Profits are showing that. In the second quarter, S&P 500 companies reported adjusted earnings that exceeded $30 a share for the first time, soaring from a 16-year low of $5.55 at the end of 2008 as Obama prepared to assume office. Earnings for those companies rose about 5.1 percent in the third quarter from a year earlier, according to average estimates compiled by Bloomberg.

Corporate Earnings
In total, S&P 500 profit as measured by Ebitda — earnings before interest, taxes, depreciation and amortization — increased to $1.84 trillion for the 12 months through the end of last quarter from $1.2 trillion in 2009.

The jump in earnings has meant that companies can service their debt more easily. In the six years since Obama became president, corporate debt as measured against earnings has fallen to the lowest point since at least 1990. For companies in the S&P 500, the ratio of net debt to Ebitda is currently 1.6, down from a high of 4.9 in 2003, according to data compiled by Bloomberg.

That ratio, a marker of corporate health, has also been helped by the cash that companies are piling up. Those holdings for S&P 500 companies have jumped to $3.59 trillion from $2.28 trillion four years ago, a build-up that lowers their net debt.

“When I came into office, our economy was in crisis.” Obama said in an interview aired Sept. 28 on CBS television’s “60 Minutes.” Now, in addition to a lower unemployment rate and a cut in federal deficits, “corporate balance sheets are probably the best they’ve been in the last several decades.”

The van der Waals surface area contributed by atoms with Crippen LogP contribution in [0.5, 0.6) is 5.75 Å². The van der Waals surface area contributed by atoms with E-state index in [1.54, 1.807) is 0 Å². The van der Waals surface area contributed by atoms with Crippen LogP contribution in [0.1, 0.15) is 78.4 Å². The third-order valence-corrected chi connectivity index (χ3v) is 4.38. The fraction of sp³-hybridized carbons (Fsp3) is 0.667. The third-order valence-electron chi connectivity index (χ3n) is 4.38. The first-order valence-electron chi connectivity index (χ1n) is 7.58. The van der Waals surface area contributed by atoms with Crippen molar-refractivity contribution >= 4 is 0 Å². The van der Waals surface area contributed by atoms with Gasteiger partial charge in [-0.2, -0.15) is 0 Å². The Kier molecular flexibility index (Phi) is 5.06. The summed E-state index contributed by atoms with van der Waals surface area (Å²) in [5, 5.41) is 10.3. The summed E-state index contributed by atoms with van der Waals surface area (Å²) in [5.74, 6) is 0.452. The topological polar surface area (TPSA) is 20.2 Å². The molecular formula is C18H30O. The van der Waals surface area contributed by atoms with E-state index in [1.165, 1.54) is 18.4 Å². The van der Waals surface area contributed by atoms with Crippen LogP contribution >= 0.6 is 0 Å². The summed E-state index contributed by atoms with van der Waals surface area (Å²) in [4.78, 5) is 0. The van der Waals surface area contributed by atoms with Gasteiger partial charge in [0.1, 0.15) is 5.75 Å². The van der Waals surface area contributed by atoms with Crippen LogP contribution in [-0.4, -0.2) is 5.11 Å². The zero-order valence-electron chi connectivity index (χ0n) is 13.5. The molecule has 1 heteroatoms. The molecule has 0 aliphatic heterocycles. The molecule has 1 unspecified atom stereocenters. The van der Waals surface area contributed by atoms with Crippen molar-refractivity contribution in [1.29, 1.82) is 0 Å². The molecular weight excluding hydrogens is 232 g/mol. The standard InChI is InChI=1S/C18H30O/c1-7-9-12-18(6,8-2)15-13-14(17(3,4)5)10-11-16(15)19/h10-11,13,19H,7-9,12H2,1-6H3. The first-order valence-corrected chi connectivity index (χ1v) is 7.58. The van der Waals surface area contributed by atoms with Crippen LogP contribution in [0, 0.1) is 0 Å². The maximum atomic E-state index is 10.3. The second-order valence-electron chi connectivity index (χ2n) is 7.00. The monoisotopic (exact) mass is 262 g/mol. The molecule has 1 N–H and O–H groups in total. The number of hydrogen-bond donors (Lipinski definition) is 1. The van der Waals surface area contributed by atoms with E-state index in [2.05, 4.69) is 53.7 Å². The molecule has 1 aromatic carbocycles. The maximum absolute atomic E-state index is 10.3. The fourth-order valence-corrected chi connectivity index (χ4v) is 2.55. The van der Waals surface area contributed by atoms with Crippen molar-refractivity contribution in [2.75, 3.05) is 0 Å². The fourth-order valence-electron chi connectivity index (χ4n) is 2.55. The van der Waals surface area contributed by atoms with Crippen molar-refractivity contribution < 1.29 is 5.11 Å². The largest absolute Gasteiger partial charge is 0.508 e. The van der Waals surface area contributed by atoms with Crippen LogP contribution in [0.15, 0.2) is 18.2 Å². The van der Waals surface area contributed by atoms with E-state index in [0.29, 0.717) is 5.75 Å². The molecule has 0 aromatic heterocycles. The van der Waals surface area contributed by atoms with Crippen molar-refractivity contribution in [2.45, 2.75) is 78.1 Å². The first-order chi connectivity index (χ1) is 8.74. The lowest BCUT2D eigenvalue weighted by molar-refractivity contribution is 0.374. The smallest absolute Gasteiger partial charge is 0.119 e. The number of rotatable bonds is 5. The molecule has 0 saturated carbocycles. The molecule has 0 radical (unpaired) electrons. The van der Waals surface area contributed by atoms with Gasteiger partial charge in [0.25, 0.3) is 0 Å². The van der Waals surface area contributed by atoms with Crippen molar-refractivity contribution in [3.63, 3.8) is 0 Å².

General Motors
One example is General Motors Co. (GM), which last week regained its investment-grade debt rating from Standard & Poor’s only five years after the government-backed bankruptcy. S&P cited GM’s $28 billion of cash and “meaningful” cash generation even with the extra cost of recalls this year. Detroit-based GM is predicted to post its 16th straight profitable quarter since emerging from bankruptcy in 2009.

Obama’s $49.5 billion bailout of the automaker in exchange for taxpayers owning 61 percent of the company kept it from being liquidated, an outcome that could have crippled parts suppliers and economies throughout most of 50 states, not just the Midwest.